"To get valuable insight, you really want to find correlations in the data, but that wasn't possible because of the disparate sources," he said.
Rao believes "this platform provides the ability to integrate all these data sources and upload large amounts of data into the repository. And the computing power that we have in the applications enables manufacturers to get insights they could never get before."
MindSphere consists of a connectivity layer called MindConnect that connects machines, plants and systems and on boards them to the cloud infrastructure, Rao said. Not only can companies connect Siemens controllers and devices, but they can connect any industry-standard device that's on the shop floor.
"On top of that is the software as a service [SaaS] layer where the value is created -- you have the applications culminating in a SaaS layer to enable Siemens and third-party applications to deliver value to Siemens' customer base," Rao said. "All these layers, infrastructure and connectivity and SaaS, were designed in a way that they are completely open."
Siemens also wants MindSphere to be cloud provider-agnostic, and is in the process of opening the platform up to Amazon and Microsoft Azure, in addition to SAP HANA, so customers aren't locked into one provider.
"And the SaaS layer is going to be an open ecosystem. We'll have an API that will be released so anybody can build applications that are of value," Rao said. "Siemens will also have its apps on there in the areas where we bring domain knowledge; for example, driving trains, analytics or machine tool analytics. That ecosystem will grow through a larger web of partners and, hopefully, in a few years, we'll offer an industrial app store."
This summer, Siemens plans to release development kits for the MindConnectivity layer so, in the future, vendors can MindSphere-enable their equipment, Rao said.
Sweetening the IIoT platform mix with new answers
Houston-based Honeywell International Inc. is also targeting the industrial internet of things platform market. The company said its approach focuses on helping customers solve long-standing business problems using the technology.
IIoT provides new methods for solving some problems that have been around for a long time, said Paul Bonner, vice president of consulting and data analytics for Honeywell Connected Plant, which helps manufacturers improve the safety, efficiency and reliability of operations so they can become more profitable.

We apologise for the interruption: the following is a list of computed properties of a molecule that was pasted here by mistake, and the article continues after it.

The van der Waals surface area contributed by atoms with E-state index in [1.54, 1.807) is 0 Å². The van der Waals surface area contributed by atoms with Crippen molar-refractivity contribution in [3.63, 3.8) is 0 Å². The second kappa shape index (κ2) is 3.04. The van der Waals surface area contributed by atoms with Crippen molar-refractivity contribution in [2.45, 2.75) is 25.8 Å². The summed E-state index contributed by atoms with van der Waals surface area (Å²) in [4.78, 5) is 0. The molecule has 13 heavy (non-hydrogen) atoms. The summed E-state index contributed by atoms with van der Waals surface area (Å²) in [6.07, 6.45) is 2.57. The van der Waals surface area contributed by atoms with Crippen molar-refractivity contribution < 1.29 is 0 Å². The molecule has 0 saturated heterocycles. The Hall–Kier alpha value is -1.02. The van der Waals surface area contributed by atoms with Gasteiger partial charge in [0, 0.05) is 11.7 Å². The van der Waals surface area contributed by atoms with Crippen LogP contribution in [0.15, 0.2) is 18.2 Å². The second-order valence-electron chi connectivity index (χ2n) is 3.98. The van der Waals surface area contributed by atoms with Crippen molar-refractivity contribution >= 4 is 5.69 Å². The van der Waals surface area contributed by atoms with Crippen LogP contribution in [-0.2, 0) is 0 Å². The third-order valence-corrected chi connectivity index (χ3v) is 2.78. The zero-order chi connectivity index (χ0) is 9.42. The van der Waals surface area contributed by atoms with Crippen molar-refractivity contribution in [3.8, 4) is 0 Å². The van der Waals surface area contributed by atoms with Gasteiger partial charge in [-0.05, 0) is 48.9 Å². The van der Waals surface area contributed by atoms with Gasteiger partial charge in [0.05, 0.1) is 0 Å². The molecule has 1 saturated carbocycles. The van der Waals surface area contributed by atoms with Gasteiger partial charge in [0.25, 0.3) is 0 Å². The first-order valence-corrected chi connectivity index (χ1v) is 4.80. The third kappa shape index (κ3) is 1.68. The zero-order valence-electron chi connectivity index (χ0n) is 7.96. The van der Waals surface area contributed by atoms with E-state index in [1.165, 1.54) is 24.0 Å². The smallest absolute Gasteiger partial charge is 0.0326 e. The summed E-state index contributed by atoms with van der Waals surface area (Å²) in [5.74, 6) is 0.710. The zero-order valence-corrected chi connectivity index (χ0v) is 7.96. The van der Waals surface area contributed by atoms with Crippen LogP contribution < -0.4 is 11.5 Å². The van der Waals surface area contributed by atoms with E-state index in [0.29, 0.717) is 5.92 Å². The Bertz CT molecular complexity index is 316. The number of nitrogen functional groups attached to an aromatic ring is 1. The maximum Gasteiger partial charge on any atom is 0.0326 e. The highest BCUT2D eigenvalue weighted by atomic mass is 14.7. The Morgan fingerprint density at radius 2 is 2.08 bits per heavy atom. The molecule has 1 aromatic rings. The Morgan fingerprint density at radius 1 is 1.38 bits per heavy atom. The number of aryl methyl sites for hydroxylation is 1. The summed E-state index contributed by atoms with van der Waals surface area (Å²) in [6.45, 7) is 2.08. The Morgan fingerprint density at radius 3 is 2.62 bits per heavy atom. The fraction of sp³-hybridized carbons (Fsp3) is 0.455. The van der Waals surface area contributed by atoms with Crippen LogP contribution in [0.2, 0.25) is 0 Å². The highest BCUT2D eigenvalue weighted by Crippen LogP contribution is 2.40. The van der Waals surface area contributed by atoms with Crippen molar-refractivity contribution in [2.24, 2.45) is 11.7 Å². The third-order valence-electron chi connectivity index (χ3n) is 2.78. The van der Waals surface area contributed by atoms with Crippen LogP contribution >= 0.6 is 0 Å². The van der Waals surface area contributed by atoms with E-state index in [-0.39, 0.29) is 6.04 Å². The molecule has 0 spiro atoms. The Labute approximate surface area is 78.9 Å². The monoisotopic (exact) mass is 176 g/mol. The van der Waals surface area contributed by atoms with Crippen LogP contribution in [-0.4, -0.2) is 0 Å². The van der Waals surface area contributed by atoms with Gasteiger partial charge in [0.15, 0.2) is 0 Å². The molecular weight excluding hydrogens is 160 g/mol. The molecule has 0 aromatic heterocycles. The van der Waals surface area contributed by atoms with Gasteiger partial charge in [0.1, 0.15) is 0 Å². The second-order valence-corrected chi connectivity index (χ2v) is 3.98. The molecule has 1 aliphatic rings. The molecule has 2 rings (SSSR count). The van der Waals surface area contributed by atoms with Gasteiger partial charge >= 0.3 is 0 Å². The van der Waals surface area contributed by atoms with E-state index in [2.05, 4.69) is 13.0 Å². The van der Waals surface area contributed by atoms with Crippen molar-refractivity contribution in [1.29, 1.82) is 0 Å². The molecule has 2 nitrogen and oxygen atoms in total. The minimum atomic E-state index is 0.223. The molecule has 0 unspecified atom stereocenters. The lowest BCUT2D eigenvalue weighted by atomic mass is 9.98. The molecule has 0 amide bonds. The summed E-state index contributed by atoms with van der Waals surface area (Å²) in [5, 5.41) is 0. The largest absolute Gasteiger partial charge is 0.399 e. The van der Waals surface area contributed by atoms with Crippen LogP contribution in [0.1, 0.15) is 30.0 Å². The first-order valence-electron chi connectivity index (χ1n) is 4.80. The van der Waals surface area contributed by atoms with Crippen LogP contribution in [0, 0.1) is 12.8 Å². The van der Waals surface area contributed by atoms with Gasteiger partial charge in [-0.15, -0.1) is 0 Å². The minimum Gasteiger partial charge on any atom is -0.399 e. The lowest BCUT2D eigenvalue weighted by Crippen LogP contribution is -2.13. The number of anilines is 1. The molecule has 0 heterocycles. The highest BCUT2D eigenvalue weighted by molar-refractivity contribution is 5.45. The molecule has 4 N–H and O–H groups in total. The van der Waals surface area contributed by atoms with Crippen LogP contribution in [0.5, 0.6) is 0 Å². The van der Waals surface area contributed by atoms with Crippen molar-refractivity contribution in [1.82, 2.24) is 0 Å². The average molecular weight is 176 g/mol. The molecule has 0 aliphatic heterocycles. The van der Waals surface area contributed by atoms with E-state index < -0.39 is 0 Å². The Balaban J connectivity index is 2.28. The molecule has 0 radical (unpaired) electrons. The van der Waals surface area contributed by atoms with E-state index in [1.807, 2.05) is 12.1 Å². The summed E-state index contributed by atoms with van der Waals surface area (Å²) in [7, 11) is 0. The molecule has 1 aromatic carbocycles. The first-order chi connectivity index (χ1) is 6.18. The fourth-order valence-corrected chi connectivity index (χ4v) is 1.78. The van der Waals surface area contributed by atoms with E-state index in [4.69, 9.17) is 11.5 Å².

Honeywell's answer to helping manufacturers improve operations is Sentience, a cloud industrial IoT platform that delivers secure big data capabilities for all of its connected products. One of the applications the company has developed using IIoT and its Sentience platform is CPS (Connected Performance Services), Bonner said. CPS is designed to give refineries and petrochemical and gas processing plants greater visibility into their operations.
"We've taken the reactor models and the rigorous models of UOP processes and we've turned them into digital twins," he said. "So we've created a rigorous mathematical model of UOP licensed processes and we connect the data, we have a secure data transfer from the customer's process plant, and we bring the data into our Sentience cloud platform and run the data through the models. And from that data, we can do asset management, looking at things like the energy performance, the yields, the efficiency and the reliability of the customer's process."
This application then compares the process data to a digital twin of the process and reports back to the customer, offering recommendations or suggestions on how to actually improve the yield, the efficiency and the reliability of that process, according to Bonner.
"We've built that out and deployed it, and it's one of the most advanced uses of Sentience," he said.
IIoT needs edge architectures -- here's why
Security is critical to industrial internet of things
Are digital manufacturing and IoT the new PB&J?